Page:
“I’m Not a Real Writer”: Some Strategies for Beating Impostor Syndrome

Age 26. That’s how old I was when I first became an editor at McGraw-Hill. As an editor, I was expected to find, sign, develop, and market best-selling books. As an editor, I was expected to understand what made a book successful so I could teach my authors how to write them.

As a McGraw-Hill editor, I was expected to be an expert.

And yet, I was 26. I had never been an editor before. How could I possibly be an expert? How could I teach my authors anything? What was I even doing here??

I felt like a fraud…an impostor, and I was pretty terrified.

So I started by asking for help, and I got it. My boss and my mentors taught me how to be a good editor—step by step. When I felt like an impostor, they reassured me and showed me how to be a good editor. In time, I became one, but I could not have done it on my own.

When you think about writing that book you have always wanted to write and publish, do you have doubts? Do you ever feel like an impostor? “Who am I to write a book on this subject? There are far more qualified writers out there.”

Impostor Syndrome. It’s the insidious belief that no matter how experienced or accomplished you are, you are secretly a fraud, and one day everyone will find out. Maya Angelou summed up this feeling well: “I have written 11 books but each time I think ‘Uh-oh, they’re going to find out now. I’ve run a game on everybody, and they’re going to find me out.’”

Maya Angelou certainly wasn’t an impostor, and neither are you. You are not a fraud. You can do this.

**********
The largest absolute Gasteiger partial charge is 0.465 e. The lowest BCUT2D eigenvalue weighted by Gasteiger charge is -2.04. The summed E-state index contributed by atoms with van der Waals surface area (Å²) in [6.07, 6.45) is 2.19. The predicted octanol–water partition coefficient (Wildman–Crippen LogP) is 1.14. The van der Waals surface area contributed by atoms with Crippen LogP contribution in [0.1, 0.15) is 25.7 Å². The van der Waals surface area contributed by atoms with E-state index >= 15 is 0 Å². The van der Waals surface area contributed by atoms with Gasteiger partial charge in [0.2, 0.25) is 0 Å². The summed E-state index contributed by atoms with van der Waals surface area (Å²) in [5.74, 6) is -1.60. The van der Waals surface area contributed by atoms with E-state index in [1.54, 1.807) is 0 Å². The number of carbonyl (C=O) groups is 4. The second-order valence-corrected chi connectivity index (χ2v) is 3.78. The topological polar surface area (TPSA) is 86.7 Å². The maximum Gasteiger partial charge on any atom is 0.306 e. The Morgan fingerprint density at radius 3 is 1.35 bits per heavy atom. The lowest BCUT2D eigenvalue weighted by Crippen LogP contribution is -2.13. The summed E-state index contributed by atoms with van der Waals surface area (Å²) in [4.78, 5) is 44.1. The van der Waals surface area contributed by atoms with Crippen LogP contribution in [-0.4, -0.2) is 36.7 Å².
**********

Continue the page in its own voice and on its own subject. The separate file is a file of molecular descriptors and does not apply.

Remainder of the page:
In my 32 years of experience in the publishing industry I learned an important fact: the difference between someone who wants to write a successful book but never does and a best-selling author, is the latter summons the courage to take that first step and find the help she needs. The former never does.

Over the years, I’ve learned a few strategies that have helped. It’s hard to make that voice in your head go away for good, but with some tools to inspire confidence and a strong support network, you can overcome self-doubt. 

  1. Build your support network: This is the single best piece of advice I can give you if you worry that others will not want to read your story. The more you talk to other writers and artists, the more you’ll realize how many people are interested in hearing what you have to say. More important, you’ll realize that they, too, sometimes have the same anxiety about writing. Knowing that other writers also struggle with this issue can help lessen its impact. Consider finding a writing group as part of your support network. Whether you meet once a week at a local coffee shop or virtually online, having people who share your struggles make it easier to push through those times you may feel like an impostor. 
  1. Celebrate the small victories: Writing a book isn’t a sprint; it’s a marathon. When you know you have to write 90,000 words, it’s easy to believe that you’ll never be up to the task. But can you write a single paragraph? Research a question? Create a new character? Every step you take in writing is a step toward your goal of completing and publishing your book, and that’s worth celebrating. In time, the voice worrying about failing will be replaced with a voice that reminds you of all that you’ve accomplished. 
  • Hang a pinboard above your desk and add a sticker or a note to it every time you finish a chapter. 
  • Call friends and tell them how you just worked out a tricky plot twist.